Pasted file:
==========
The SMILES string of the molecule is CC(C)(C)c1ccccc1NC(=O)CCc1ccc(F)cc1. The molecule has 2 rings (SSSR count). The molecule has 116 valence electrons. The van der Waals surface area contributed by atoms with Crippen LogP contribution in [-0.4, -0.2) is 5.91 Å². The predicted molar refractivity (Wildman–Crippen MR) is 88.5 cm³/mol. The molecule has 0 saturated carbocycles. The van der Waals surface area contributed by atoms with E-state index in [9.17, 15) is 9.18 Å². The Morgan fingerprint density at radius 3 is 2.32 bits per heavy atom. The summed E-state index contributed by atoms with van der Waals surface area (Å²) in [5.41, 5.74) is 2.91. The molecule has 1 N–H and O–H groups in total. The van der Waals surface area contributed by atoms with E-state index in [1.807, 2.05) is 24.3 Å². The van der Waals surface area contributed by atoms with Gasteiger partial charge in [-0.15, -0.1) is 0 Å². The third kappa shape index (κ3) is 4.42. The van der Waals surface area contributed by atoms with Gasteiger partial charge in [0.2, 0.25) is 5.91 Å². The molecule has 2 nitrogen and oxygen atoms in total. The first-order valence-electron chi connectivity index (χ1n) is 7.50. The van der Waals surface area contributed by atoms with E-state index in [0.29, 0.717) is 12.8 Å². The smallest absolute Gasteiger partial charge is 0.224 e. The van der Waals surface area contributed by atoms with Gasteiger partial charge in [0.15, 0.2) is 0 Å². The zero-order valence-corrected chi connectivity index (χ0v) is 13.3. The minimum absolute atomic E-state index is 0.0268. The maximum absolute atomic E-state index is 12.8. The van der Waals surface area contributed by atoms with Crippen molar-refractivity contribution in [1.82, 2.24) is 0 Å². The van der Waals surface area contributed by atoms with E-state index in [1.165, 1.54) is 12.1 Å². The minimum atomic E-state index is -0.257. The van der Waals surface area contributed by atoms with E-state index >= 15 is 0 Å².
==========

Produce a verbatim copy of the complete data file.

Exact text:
The SMILES string of the molecule is CC(C)(C)c1ccccc1NC(=O)CCc1ccc(F)cc1. The molecule has 2 rings (SSSR count). The molecule has 116 valence electrons. The van der Waals surface area contributed by atoms with Crippen LogP contribution in [-0.4, -0.2) is 5.91 Å². The predicted molar refractivity (Wildman–Crippen MR) is 88.5 cm³/mol. The molecule has 0 saturated carbocycles. The van der Waals surface area contributed by atoms with E-state index in [9.17, 15) is 9.18 Å². The Morgan fingerprint density at radius 3 is 2.32 bits per heavy atom. The summed E-state index contributed by atoms with van der Waals surface area (Å²) in [5.41, 5.74) is 2.91. The molecule has 1 N–H and O–H groups in total. The van der Waals surface area contributed by atoms with E-state index in [1.807, 2.05) is 24.3 Å². The van der Waals surface area contributed by atoms with Gasteiger partial charge in [-0.15, -0.1) is 0 Å². The third kappa shape index (κ3) is 4.42. The van der Waals surface area contributed by atoms with Gasteiger partial charge in [0.2, 0.25) is 5.91 Å². The molecule has 2 nitrogen and oxygen atoms in total. The first-order valence-electron chi connectivity index (χ1n) is 7.50. The van der Waals surface area contributed by atoms with E-state index in [0.29, 0.717) is 12.8 Å². The smallest absolute Gasteiger partial charge is 0.224 e. The van der Waals surface area contributed by atoms with Gasteiger partial charge in [0.15, 0.2) is 0 Å². The zero-order valence-corrected chi connectivity index (χ0v) is 13.3. The minimum absolute atomic E-state index is 0.0268. The maximum absolute atomic E-state index is 12.8. The van der Waals surface area contributed by atoms with Crippen molar-refractivity contribution in [1.82, 2.24) is 0 Å². The van der Waals surface area contributed by atoms with E-state index in [1.165, 1.54) is 12.1 Å². The minimum atomic E-state index is -0.257. The van der Waals surface area contributed by atoms with E-state index >= 15 is 0 Å².